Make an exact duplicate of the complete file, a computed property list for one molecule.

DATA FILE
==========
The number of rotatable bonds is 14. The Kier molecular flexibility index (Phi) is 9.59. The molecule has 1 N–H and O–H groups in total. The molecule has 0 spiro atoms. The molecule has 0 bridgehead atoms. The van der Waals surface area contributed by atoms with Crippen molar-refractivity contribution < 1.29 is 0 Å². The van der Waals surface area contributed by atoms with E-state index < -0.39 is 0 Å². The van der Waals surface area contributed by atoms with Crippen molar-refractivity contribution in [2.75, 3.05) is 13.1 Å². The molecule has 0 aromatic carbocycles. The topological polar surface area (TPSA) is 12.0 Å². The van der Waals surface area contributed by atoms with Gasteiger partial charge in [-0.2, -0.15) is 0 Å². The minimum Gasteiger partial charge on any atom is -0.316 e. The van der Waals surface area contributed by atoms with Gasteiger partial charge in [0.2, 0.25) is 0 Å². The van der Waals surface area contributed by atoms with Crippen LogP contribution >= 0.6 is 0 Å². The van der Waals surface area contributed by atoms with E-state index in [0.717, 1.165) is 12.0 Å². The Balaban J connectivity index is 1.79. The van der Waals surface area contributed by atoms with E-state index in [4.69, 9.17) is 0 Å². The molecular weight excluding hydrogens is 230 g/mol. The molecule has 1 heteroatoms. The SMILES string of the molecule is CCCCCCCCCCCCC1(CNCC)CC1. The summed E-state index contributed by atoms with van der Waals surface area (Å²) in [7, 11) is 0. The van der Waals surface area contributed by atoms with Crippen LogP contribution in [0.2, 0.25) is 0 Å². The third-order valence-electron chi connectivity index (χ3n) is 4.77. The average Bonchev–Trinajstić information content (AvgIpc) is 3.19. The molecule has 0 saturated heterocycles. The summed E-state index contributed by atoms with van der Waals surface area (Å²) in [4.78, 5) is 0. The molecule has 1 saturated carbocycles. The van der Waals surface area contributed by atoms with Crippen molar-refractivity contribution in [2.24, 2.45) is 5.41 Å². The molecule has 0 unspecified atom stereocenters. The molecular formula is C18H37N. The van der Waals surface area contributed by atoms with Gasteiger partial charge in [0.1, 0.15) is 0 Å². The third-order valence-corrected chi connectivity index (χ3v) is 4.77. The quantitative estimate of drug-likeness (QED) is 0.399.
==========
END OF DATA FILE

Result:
The number of rotatable bonds is 14. The Kier molecular flexibility index (Phi) is 9.59. The molecule has 1 N–H and O–H groups in total. The molecule has 0 spiro atoms. The molecule has 0 bridgehead atoms. The van der Waals surface area contributed by atoms with Crippen molar-refractivity contribution < 1.29 is 0 Å². The van der Waals surface area contributed by atoms with E-state index < -0.39 is 0 Å². The van der Waals surface area contributed by atoms with Crippen molar-refractivity contribution in [2.75, 3.05) is 13.1 Å². The molecule has 0 aromatic carbocycles. The topological polar surface area (TPSA) is 12.0 Å². The van der Waals surface area contributed by atoms with Gasteiger partial charge in [-0.2, -0.15) is 0 Å². The minimum Gasteiger partial charge on any atom is -0.316 e. The van der Waals surface area contributed by atoms with Gasteiger partial charge in [0.2, 0.25) is 0 Å². The van der Waals surface area contributed by atoms with Crippen LogP contribution >= 0.6 is 0 Å². The van der Waals surface area contributed by atoms with E-state index in [0.717, 1.165) is 12.0 Å². The Balaban J connectivity index is 1.79. The van der Waals surface area contributed by atoms with E-state index in [4.69, 9.17) is 0 Å². The molecular weight excluding hydrogens is 230 g/mol. The molecule has 1 heteroatoms. The SMILES string of the molecule is CCCCCCCCCCCCC1(CNCC)CC1. The summed E-state index contributed by atoms with van der Waals surface area (Å²) in [7, 11) is 0. The van der Waals surface area contributed by atoms with Crippen LogP contribution in [0.2, 0.25) is 0 Å². The third-order valence-electron chi connectivity index (χ3n) is 4.77. The average Bonchev–Trinajstić information content (AvgIpc) is 3.19. The molecule has 0 saturated heterocycles. The summed E-state index contributed by atoms with van der Waals surface area (Å²) in [4.78, 5) is 0. The molecule has 1 saturated carbocycles. The van der Waals surface area contributed by atoms with Crippen molar-refractivity contribution in [2.24, 2.45) is 5.41 Å². The molecule has 0 unspecified atom stereocenters. The molecular formula is C18H37N. The van der Waals surface area contributed by atoms with Gasteiger partial charge in [0.1, 0.15) is 0 Å². The third-order valence-corrected chi connectivity index (χ3v) is 4.77. The quantitative estimate of drug-likeness (QED) is 0.399.